In 1904, Przibram went on an expedition to Sudan with Leopold von Portheim and Paul Kammerer , which not only gave him the opportunity to observe tropical animals in their natural environment, but also brought in abundant research material for the BVA, such as the egg cocoons of the local form of the praying mantis , and provided him with a lot of material for later work.

Przibram's travels took him through most of Europe and North America , where he visited nature reserves and caves to study their peculiar fauna. The meeting with the great physiologist Jacques Loeb made a deep impression on him in the USA .

In order to put the biological research institute on a more secure basis than that of a private institute, the founders donated the institute and endowment capital of 300,000 kroner (around 2 million euros ) to the kk Academy of Sciences in Vienna on January 1, 1914 , which the founders called Head of the individual departments retained. The connection with the academy was maintained by a board of trustees appointed by it, the first chairman of which was the botanist Richard Wettstein .

Przibram's endeavors were directed towards the quantitative development of biology. The first prerequisite for this was to keep external factors constant, which can influence life processes, and above all the temperature . Przibram constructed different chambers with constant temperature at a time when there was no talk of " air conditioning ". In two rooms, one for higher and one for lower temperatures, four departments were created in which, with the help of automatically regulated heating and cooling systems, the temperature, with the exception of minor fluctuations, at various constant values, graduated from five to five degrees, for several years could be held. This made it possible to run tests at constant temperatures between + 5 ° and + 40 ° C. The regulation of the humidity was also planned. The new temperature chambers represented a pioneering achievement in control engineering.

During the First World War , part of the institution had to be converted into a hospital for the wounded, and Przibram was called up for infantry training.

In 1932 the old show aquariums were put back into operation, with Przibram introducing new characteristics: Each container represented a different habitat in terms of fauna and flora , such as pond , river , tropical sea, etc. The show was open to the general public, and guided tours were organized for schools. The vestibule also housed a unique collection of natural and artificial deformities that Przibram had compiled.


In April 1938, after the "Anschluss" to the German Reich, Przibram was dismissed from his position as a Jew by the National Socialist academy director Fritz Knoll for "racial" reasons and was no longer allowed to enter the institution he had founded and managed for decades; he also had to leave his large private library there. Arthur Koestler , Paul Kammerer's biographer , wrote in 1971:

“He was not at all aware of the danger that Hitler posed for Austria. His former colleague Paul Weiss , then at the University of Chicago , offered to get him a position in America. Przibram refused; he didn't want to believe that Austria could sink into barbarism. "

In 1939 Fritz Knoll also helped to extract more money from Przibram before he was allowed to leave the country. He and his brother had to sell two houses on the Ringstrasse and furniture at ridiculous prices.

In December 1939 Przibram managed to emigrate with his wife to Amsterdam , where, thanks to the courtesy of colleagues there, he was initially able to continue his work on the chemistry of the pineal gland . After the occupation of the Netherlands , the couple was born on 21./22. April 1943 deported to the Theresienstadt concentration camp in occupied Bohemia with Transport 24/1 .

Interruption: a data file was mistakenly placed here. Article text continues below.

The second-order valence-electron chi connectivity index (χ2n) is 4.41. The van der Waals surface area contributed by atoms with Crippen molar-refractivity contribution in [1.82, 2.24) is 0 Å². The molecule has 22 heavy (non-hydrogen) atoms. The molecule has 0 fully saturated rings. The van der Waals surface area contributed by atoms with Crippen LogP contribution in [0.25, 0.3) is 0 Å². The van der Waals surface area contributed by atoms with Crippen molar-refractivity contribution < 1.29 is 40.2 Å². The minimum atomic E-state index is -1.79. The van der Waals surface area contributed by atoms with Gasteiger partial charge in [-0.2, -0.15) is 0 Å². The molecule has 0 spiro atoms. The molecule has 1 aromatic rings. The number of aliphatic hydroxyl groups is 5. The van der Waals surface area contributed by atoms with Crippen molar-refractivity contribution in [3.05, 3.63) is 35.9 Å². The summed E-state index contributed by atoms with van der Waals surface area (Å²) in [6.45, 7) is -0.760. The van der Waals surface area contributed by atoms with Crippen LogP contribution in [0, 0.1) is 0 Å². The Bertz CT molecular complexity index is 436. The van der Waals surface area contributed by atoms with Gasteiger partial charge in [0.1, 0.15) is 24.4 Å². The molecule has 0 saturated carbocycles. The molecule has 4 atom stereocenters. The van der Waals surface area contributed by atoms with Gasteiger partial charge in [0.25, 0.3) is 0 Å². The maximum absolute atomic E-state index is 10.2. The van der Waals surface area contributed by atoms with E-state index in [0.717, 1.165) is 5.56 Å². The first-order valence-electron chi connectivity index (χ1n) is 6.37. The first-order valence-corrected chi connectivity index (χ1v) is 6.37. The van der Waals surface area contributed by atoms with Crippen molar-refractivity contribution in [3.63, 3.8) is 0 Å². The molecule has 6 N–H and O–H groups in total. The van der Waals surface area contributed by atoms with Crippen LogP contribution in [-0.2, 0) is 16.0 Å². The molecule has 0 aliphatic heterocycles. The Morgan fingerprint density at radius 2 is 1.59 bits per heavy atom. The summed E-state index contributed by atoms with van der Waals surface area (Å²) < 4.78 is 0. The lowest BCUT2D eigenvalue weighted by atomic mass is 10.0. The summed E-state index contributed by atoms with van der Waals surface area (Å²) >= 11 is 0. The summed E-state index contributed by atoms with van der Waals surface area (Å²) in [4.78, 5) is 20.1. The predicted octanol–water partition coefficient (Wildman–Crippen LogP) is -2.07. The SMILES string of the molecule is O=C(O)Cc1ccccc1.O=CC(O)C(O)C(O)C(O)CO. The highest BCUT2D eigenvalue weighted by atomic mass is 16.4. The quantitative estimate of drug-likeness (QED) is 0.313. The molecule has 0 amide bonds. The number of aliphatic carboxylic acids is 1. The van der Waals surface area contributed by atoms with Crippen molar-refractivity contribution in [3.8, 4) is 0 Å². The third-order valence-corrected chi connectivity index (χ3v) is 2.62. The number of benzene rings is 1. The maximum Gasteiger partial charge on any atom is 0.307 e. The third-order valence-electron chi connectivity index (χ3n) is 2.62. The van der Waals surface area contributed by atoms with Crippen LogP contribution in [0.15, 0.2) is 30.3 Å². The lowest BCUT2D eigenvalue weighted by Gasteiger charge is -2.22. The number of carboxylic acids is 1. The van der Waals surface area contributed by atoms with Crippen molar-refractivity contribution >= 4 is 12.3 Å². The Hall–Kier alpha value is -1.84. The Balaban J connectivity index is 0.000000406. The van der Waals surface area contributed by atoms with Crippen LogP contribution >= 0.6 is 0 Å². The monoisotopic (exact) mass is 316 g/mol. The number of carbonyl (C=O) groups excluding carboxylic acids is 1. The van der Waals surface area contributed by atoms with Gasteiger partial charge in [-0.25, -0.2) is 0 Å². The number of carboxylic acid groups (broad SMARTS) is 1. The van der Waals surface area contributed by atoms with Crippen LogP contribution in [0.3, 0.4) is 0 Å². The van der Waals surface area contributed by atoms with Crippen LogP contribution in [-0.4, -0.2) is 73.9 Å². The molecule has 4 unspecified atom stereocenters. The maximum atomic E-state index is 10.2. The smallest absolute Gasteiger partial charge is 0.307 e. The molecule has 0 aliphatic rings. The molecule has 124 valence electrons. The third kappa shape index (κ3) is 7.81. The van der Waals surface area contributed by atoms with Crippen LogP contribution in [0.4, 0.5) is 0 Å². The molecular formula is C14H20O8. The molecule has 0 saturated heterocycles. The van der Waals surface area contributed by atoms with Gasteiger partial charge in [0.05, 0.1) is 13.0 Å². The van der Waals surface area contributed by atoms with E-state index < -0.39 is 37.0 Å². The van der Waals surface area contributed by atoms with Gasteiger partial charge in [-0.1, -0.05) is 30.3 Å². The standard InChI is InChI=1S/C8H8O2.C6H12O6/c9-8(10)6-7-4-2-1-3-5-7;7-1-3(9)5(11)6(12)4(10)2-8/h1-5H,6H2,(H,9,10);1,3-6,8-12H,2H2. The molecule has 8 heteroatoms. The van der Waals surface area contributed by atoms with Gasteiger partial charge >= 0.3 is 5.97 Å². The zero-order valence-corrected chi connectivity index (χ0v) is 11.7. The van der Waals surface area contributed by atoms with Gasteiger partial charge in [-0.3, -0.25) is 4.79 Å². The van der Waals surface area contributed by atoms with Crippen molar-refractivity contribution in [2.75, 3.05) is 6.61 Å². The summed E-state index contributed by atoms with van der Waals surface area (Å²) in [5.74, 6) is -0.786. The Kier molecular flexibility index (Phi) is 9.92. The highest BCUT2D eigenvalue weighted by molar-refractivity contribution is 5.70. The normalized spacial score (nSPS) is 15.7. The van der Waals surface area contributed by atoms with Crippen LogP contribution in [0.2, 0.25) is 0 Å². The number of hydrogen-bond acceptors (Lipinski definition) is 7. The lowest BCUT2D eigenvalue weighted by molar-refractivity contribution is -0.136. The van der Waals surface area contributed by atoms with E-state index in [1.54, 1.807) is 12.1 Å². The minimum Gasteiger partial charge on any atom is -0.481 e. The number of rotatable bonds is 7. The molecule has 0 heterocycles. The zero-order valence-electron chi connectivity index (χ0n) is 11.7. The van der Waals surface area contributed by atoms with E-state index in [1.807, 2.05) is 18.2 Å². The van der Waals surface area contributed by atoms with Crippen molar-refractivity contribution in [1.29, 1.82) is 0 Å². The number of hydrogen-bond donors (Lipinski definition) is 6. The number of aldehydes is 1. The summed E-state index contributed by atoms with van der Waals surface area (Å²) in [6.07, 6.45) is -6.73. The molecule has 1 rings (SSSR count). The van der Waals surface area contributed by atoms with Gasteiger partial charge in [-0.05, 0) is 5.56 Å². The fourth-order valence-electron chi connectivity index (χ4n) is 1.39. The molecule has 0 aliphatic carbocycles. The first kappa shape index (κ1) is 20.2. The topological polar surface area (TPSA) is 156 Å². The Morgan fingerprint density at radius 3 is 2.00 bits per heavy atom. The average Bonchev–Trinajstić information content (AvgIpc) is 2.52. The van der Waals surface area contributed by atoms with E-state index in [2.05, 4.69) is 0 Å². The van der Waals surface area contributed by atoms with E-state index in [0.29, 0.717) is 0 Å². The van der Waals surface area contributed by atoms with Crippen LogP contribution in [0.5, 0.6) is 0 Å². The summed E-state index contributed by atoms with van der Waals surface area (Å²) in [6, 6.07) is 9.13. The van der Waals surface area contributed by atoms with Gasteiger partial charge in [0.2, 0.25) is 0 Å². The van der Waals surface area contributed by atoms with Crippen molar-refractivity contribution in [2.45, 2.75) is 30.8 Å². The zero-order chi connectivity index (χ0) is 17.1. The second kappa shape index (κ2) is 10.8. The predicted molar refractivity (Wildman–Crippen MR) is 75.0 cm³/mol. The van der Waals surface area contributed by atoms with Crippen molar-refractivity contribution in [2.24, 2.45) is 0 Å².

Przibram's brother Karl, who had emigrated to Brussels in 1939 , where he was able to survive the German occupation underground, received a card from his brother from Amsterdam dated April 21, 1943: "We were asked to go to Theresienstadt ..." May 1944, Hans Leo Przibram died of exhaustion in the Theresienstadt concentration camp. His wife Elisabeth committed suicide by poisoning the next day. The London Times published an obituary on July 16, 1945.


Przibram's first marriage was Countess Anna Komorowska , who came from an old Polish family. From this marriage came the three daughters Marguerite, Vera and Doris. After the death of his first wife in 1933, Przibram married the widow Elisabeth Fröhlich, born in 1935. Glory man who brought a stepdaughter into the marriage. Elisabeth Fröhlich was of Jewish origin. Przibram lived in Vienna's 13th district , Hietzing , in the Ober-St.-Veit district , Hietzinger Hauptstrasse 122.

Scientific work

Przibram's work related to the most diverse areas of experimental zoology: regeneration and transplantation , quantitative growth studies, the influence of temperature on life processes, the chemistry of the animal color coat and its influence by external factors and the analogies between living beings and crystals . He left an extensive manuscript on the chemistry of the pineal gland .

For transplantation, Przibram introduced a new procedure that he called "autophoric transplantation". The grafts are inserted into various predetermined cavities in the body, where they are easily held in place without further affecting the wound surface. This procedure was also used in Kopany's eye transplants.

In what is perhaps his best-known experiment, Przibram discovered the “tail thermometer” of rats : If these rats are raised at different constant temperatures, it becomes apparent that their tail length increases with increasing temperature.

Przibram's main work was his “Experimental-Zoologie” in seven volumes, published from 1907 to 1930 by Deuticke in Vienna and Leipzig, in which he not only compiled his work and that of his students, but also gave an overview of the relevant literature. His series was the attempt to "summarize the laws of animal forms and functions determined by experiments."